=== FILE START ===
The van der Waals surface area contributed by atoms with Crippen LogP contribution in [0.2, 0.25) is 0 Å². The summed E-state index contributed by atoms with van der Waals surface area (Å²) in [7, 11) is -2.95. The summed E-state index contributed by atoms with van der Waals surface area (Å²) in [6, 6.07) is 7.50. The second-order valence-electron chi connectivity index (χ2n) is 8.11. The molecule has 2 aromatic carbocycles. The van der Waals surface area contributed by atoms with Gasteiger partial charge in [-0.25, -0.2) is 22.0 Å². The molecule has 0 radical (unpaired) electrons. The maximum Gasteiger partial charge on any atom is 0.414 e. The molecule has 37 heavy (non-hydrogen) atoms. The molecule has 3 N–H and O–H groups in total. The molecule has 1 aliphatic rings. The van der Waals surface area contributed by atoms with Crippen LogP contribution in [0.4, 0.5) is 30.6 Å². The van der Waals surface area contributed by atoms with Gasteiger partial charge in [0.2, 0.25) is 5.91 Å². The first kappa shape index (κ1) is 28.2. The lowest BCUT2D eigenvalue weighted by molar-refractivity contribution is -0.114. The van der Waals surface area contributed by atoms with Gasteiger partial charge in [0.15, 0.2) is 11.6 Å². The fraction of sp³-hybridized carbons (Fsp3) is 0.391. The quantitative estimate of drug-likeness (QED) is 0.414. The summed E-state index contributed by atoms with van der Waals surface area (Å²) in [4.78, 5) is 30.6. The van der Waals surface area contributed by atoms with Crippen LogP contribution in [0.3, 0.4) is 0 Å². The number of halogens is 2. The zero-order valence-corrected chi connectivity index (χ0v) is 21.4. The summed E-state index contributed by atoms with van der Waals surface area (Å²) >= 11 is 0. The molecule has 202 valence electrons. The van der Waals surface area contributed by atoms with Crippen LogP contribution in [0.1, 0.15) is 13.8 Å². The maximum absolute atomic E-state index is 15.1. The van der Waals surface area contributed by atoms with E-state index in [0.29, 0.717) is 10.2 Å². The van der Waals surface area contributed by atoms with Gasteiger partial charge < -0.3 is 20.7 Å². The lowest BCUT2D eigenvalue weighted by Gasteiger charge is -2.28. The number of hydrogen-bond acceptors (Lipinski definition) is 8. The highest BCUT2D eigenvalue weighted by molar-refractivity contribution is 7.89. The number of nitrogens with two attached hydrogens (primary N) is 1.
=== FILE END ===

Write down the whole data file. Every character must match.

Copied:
The van der Waals surface area contributed by atoms with Crippen LogP contribution in [0.2, 0.25) is 0 Å². The summed E-state index contributed by atoms with van der Waals surface area (Å²) in [7, 11) is -2.95. The summed E-state index contributed by atoms with van der Waals surface area (Å²) in [6, 6.07) is 7.50. The second-order valence-electron chi connectivity index (χ2n) is 8.11. The molecule has 2 aromatic carbocycles. The van der Waals surface area contributed by atoms with Gasteiger partial charge in [-0.25, -0.2) is 22.0 Å². The molecule has 0 radical (unpaired) electrons. The maximum Gasteiger partial charge on any atom is 0.414 e. The molecule has 37 heavy (non-hydrogen) atoms. The molecule has 3 N–H and O–H groups in total. The molecule has 1 aliphatic rings. The van der Waals surface area contributed by atoms with Crippen LogP contribution in [0.4, 0.5) is 30.6 Å². The van der Waals surface area contributed by atoms with Gasteiger partial charge in [0.2, 0.25) is 5.91 Å². The first kappa shape index (κ1) is 28.2. The lowest BCUT2D eigenvalue weighted by molar-refractivity contribution is -0.114. The van der Waals surface area contributed by atoms with Gasteiger partial charge in [0.15, 0.2) is 11.6 Å². The fraction of sp³-hybridized carbons (Fsp3) is 0.391. The quantitative estimate of drug-likeness (QED) is 0.414. The summed E-state index contributed by atoms with van der Waals surface area (Å²) in [4.78, 5) is 30.6. The van der Waals surface area contributed by atoms with Crippen LogP contribution in [0.3, 0.4) is 0 Å². The number of halogens is 2. The zero-order valence-corrected chi connectivity index (χ0v) is 21.4. The summed E-state index contributed by atoms with van der Waals surface area (Å²) >= 11 is 0. The molecule has 202 valence electrons. The van der Waals surface area contributed by atoms with Crippen LogP contribution in [0.1, 0.15) is 13.8 Å². The maximum absolute atomic E-state index is 15.1. The van der Waals surface area contributed by atoms with E-state index in [0.29, 0.717) is 10.2 Å². The van der Waals surface area contributed by atoms with Gasteiger partial charge < -0.3 is 20.7 Å². The lowest BCUT2D eigenvalue weighted by Gasteiger charge is -2.28. The number of hydrogen-bond acceptors (Lipinski definition) is 8. The highest BCUT2D eigenvalue weighted by molar-refractivity contribution is 7.89. The number of nitrogens with two attached hydrogens (primary N) is 1.